External links[edit]

Sours: https://en.wikipedia.org/wiki/Winchester_Model_
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winchester feeding problems


hello all,,new guy here ,,i'm needing some info on a 20 ga model xtr shotgun i recently came across ,,it seems to have some major feeding issues ,,i'm trying to find a exploded view of the carrier parts includeing the carrier release and the plastic magazine throat assembly and how to remove them ,,i think the issue is in the carrier release ,,i've had the gun apart and it doesn't seem to be raiseing the carrier when you cock the action ,,and the action won't lock open ,,i'm puzzeled ,,it could be in the follower and i need to know how to get the mag tube out to check the release and the follower itself it kinda looks like it's pressed into the receiver ,,can anyone help?? i've herd that winchester auto loaders are known for feed issues and i see parts are hard to find for the feed systems,, so i need some pointers on removeing the mag assembly without breaking something i can't get..
thanks in advance
crazyguy

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Winchester 1400 Shotgun
Winchester M70 XTR#/10/18

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LandrumOfflineOP

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Growing up, it was clear that most gun writers were not impressed with the Post 64 Model 70 Winchester. Now whether or not they actually hated the rifle or were just lamenting the passing of the original Model 70 is the question.

Do any of you gents own a Model 70 XTR? If so, and with the knowledge that they were not crf actions, what do you think about the rifle? For example, compared to a Remington Model of that era, how did the XTR stack up?

Is there any good reason not to pick up one on the used market (assuming it is in good shape, of course)?



Re: Winchester M70 XTR [Re: Landrum] #/10/18

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We picked up an XTR for my dad in when they were first offered in the early 80s IIRC. At the same time I purchased a used Remington mod. BDL left hand. Very similar for the times as far as blueing and stock finish black forend tips etc. The fit and finish was excellent and like all mod. 70s the bolt dissesembly was a piece of cake. If I was right handed I would have picked it over the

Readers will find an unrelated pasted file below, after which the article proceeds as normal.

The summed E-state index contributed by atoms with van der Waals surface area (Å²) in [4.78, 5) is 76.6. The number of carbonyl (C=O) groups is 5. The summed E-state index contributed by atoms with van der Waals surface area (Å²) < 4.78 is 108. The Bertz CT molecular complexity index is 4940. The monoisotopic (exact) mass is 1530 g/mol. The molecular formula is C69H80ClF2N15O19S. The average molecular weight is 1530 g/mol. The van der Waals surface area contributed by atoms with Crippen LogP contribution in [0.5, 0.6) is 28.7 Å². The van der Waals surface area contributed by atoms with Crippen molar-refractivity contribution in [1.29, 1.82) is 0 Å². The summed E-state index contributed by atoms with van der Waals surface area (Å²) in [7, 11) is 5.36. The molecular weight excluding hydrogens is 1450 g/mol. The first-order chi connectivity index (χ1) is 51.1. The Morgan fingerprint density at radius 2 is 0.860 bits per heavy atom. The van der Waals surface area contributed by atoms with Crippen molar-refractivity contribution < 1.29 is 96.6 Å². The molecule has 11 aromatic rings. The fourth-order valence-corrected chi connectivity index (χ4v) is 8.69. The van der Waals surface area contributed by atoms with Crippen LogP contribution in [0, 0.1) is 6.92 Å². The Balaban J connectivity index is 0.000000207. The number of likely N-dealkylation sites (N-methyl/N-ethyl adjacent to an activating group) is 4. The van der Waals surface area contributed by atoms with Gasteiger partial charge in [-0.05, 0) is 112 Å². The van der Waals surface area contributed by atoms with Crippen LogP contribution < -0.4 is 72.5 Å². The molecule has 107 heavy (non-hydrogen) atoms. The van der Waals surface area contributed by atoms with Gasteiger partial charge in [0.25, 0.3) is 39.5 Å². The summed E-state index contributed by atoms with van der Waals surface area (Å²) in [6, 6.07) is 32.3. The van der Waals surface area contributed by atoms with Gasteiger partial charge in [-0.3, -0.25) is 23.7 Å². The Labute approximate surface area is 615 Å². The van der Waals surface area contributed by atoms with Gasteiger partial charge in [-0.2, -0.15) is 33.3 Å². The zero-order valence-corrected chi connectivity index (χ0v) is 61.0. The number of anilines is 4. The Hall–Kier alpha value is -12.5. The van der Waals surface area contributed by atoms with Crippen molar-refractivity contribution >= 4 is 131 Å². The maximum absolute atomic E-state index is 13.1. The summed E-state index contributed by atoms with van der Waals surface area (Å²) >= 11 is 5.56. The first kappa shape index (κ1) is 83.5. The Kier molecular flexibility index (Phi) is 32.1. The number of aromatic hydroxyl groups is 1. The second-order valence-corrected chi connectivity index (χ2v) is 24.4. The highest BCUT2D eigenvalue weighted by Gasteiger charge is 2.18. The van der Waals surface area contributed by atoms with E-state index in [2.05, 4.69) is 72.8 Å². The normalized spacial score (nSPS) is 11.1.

Re: Winchester M70 XTR [Re: Landrum] #/10/18
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My very first center fire bolt action was a Model 70 in that I bought in or I used it for a couple of years with very good results. I decided I needed something bigger and traded it for a M77 in around I became a Remington Man around and that is pretty much all I shot/owned until about 5 years ago when I came across a XTR in X I now own more M70's than M's. The M's are all either pre prefix, or A,B or C. I don't own one of the newer ones at this time. Nothing against them, just don't interest me any longer.

My experience with the XTR's has been a very smooth action that would achieve MOA or better with minimal effort.



CK

Re: Winchester M70 XTR [Re: Landrum] #/10/18

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They are sleepers. The gun writers of yore were pissing and moaning about '64, blah,blah,blah


Which actually works in your favor to buy one.

"Is that a pre"

"Nope"

"Ohthey just ain't the same after '64"

"I reckon I could take $"

"What caliber?"

""

"Make it $"

"Shoo weeee, now I can put a deposit on one of them there Kreedmires"



Re: Winchester M70 XTR [Re: Landrum] #/10/18

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Have owned a few, and have one now.
I'll always go Model 70 over the Model Especially the FWT configuration.



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Re: Winchester M70 XTR [Re: Landrum] #/10/18

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I think they are great. I have one in a m70 FWT 7X57mm Mauser. It shoots lights out, it’s easy to disassemble, carries like a dream.



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IMO, the XTRs, particularly the FWTs, are some of the best M70s made. I'd take one every time over any M


Re: Winchester M70 XTR [Re: Landrum] #/10/18
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We have several of them around here! As Winchester changed hands a few times, their quality control seemed to waiver a bitbut the design makes it a great rifle. Probably the biggest “black eye” was in the post ‘60’s era, with the “pressed” checkering. Didn't hurt the functionality, just cheap looking! memtb



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Re: Winchester M70 XTR [Re: Landrum] #/10/18

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Better than any made. The push feed model 70 with the plastic stocks are good solid rifles, I've got two a 30 06 and a WSM that is a Turkey Fed Dinner rifle. Both are good shooters, the WSM shoot almost everthing into 3/4" all day every day. I liked it so much I put it in a McMillian Hunters Edge I had and it has become one of my favorites. Think I paid less than $ on GB. ( Correction I looked it up in my records and I paid $ for it.) '06 is MOA with BT. Love the 3 position safety. Nothing the matter with the push feeds. Never owned one of the XTR FWT's but if the right one comes along I'll snatch it up!